Finally, most marketing departments have very poor memories. Agile marketing provides a method to the madness we call marketing. This rigor enables organizational learning and continuous improvement. Marketing performance becomes more consistent, more predictable and constantly moving up and to the right.
TM: You’ve obviously spent a lot of time thinking about agile marketing and interviewing practitioners. What can go wrong? What should people watch out for.
JY: I think the easiest way to go wrong is to see agile marketing as one of these canned methodologies like SCRUM, turn it into a big change management effort, and then apply it where it isn’t applicable. For example, you can’t put on a major product launch with SCRUM, it just won’t work. Product launches are big bangs. If you go into agile marketing looking for a recipe, you’ll probably find half your marketing team loving it and the other half hating it.
Marketing projects come in a staggering variety, from tweets to trade shows. The stronger approach is to adopt agile marketing the agile way: a little bit at a time. And, focus on mastering agile marketing disciples over implementing a specific methodology. Let’s take our product launch example. You can’t trickle out a product launch, but you can build up to the final show with small iterative projects. That way if things change along the way, such as the launch date moving in or out, then you can easily adapt your marketing plan without throwing away good work. You can also collaborate transparently with sales, engineering, etc. to create a better product launch.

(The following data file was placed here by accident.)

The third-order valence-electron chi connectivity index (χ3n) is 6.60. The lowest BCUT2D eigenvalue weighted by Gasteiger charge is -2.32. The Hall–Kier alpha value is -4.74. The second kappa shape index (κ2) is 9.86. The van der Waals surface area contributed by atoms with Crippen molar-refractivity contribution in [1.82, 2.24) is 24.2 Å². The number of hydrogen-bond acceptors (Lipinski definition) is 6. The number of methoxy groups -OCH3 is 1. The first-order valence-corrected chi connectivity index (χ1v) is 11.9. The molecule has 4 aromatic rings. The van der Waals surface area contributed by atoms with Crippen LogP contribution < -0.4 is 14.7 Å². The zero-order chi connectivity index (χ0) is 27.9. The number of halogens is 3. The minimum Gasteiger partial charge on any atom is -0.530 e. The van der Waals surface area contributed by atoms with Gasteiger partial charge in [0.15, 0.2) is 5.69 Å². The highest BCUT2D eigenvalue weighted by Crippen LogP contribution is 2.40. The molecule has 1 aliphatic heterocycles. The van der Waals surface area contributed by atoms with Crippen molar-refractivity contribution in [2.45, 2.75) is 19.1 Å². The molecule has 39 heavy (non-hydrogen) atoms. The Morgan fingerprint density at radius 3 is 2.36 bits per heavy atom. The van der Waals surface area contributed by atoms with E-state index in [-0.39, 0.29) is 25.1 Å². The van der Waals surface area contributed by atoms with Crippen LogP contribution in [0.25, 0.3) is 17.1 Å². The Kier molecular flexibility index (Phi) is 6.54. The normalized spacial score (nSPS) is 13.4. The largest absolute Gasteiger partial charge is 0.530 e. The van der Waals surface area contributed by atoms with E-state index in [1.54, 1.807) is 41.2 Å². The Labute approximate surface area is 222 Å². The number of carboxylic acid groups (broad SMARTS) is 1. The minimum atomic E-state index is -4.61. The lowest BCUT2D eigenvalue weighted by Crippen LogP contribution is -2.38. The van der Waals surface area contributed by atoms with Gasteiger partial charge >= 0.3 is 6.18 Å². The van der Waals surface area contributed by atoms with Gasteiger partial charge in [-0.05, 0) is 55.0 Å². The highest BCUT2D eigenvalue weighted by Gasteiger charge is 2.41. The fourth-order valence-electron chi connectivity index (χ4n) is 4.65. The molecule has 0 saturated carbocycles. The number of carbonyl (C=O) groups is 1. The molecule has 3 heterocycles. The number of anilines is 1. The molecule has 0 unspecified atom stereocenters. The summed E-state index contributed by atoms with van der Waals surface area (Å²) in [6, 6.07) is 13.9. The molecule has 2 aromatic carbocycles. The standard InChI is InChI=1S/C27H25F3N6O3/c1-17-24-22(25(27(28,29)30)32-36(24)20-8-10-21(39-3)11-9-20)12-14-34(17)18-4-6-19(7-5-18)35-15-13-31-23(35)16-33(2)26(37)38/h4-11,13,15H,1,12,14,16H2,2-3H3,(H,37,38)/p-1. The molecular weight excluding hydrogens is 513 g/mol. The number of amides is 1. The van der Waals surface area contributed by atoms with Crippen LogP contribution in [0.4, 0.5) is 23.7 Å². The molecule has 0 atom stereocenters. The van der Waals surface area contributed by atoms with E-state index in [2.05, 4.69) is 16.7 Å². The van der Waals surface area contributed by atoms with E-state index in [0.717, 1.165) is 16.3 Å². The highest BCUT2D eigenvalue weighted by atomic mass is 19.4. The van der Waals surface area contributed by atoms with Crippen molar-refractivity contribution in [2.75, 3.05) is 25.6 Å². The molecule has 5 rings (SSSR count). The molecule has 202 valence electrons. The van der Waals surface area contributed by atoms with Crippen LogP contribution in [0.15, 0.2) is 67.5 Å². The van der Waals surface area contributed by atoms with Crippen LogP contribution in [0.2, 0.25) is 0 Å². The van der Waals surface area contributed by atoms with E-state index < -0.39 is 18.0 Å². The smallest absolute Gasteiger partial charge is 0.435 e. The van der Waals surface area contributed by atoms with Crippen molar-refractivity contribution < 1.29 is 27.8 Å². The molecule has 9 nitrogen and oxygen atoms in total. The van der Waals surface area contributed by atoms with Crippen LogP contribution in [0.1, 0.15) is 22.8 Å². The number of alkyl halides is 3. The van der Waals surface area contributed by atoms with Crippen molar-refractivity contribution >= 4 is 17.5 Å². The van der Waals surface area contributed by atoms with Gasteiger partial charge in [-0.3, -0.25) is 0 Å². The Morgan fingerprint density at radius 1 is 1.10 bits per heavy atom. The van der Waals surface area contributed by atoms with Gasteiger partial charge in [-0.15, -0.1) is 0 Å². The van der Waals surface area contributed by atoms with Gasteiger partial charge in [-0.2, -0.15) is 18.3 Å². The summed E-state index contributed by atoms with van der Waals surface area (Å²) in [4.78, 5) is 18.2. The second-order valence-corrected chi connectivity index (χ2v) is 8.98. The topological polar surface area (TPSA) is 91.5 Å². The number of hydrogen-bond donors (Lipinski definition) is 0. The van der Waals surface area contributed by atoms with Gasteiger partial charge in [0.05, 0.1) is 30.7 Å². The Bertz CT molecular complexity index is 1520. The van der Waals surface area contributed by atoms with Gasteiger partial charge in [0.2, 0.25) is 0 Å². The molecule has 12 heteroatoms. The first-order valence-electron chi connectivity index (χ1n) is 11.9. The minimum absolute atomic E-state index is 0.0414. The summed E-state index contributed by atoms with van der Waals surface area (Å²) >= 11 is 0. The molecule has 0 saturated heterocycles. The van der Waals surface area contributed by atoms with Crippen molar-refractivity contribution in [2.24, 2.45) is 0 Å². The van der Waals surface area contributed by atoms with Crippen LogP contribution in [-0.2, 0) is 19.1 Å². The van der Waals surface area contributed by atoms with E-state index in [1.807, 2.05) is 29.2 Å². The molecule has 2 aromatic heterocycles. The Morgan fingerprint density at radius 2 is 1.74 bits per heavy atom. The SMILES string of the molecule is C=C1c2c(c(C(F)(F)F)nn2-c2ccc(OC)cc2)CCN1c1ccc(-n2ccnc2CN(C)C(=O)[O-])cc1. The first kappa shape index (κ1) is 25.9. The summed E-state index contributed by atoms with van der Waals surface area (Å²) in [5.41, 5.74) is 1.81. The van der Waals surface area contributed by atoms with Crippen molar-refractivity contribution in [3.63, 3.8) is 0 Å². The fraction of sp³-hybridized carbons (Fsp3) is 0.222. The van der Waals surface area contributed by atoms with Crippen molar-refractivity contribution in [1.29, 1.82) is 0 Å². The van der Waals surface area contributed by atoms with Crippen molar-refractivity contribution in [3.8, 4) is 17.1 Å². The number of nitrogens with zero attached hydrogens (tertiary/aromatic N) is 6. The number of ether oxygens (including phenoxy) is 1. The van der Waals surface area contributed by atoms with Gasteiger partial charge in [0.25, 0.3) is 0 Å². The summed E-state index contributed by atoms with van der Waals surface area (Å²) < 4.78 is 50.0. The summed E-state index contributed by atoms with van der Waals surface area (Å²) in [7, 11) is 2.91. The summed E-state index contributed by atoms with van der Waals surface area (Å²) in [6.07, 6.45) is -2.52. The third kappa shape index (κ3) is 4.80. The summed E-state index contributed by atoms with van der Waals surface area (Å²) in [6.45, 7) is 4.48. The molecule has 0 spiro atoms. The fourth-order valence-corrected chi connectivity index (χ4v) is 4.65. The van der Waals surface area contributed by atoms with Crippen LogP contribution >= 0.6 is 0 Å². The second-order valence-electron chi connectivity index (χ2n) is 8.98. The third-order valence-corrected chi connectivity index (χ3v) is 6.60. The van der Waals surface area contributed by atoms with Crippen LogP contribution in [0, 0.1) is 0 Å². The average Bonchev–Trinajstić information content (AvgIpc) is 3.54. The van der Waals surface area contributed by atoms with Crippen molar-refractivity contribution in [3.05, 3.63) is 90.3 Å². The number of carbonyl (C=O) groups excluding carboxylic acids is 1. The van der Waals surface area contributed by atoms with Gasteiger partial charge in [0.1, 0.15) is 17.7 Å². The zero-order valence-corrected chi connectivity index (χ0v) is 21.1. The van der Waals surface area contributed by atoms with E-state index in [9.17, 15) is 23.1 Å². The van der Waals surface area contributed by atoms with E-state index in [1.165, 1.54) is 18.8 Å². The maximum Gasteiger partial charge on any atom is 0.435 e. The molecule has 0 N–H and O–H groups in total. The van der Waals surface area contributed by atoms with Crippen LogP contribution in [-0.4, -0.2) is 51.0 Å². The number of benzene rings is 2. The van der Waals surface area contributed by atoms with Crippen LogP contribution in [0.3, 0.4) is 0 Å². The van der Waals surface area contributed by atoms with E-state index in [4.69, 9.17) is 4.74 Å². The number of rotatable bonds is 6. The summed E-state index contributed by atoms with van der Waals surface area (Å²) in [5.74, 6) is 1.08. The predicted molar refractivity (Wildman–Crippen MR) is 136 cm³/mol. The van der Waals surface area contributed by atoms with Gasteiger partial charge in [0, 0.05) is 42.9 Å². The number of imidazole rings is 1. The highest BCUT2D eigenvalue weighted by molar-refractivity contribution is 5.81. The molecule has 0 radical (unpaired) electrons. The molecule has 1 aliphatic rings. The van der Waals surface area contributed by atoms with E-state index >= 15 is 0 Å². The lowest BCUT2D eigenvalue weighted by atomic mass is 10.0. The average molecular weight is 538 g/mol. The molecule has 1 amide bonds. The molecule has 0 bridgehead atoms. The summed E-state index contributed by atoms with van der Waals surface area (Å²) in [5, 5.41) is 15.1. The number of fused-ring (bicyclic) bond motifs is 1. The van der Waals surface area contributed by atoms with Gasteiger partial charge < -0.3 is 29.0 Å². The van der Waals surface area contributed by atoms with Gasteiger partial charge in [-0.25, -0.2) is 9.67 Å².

TM: Tell us about your project and why you felt you needed to build it. There is certainly no shortage of marketing technology out there. Why another?
JY: You are absolutely right. There is no shortage of marketing technology. Unfortunately, 99% of the marketing technology out there is a) an individual contributor tool and b) automation focused on demand generation. There is virtually nothing focused on the people side of marketing. The best you will find is some generic project management tools. Here is the acid test: Name one marketing system everyone in marketing logs into in the morning. There is no system of record for marketing. No salesforce.com. No Zendesk.
Surprisingly, most marketing departments spend more on people than they do on programs. If you are a very large company with a big branding budget or you are selling simple consumer goods or services, you might spend more on programs. But, if your product has any level of complexity, you will be spending most of your money on product marketing, content marketing, social media marketing, public relations and so forth. And, that’s people. Unfortunately, we give very little attention to managing that investment. The Markodojo marketing management platform blends marketing management basics, agile marketing best practices, CRM and Internet collaboration to span the wide range of marketing work and help marketers reach out to customers, sales, and all their other relationships outside of marketing to increase marketing agility and performance.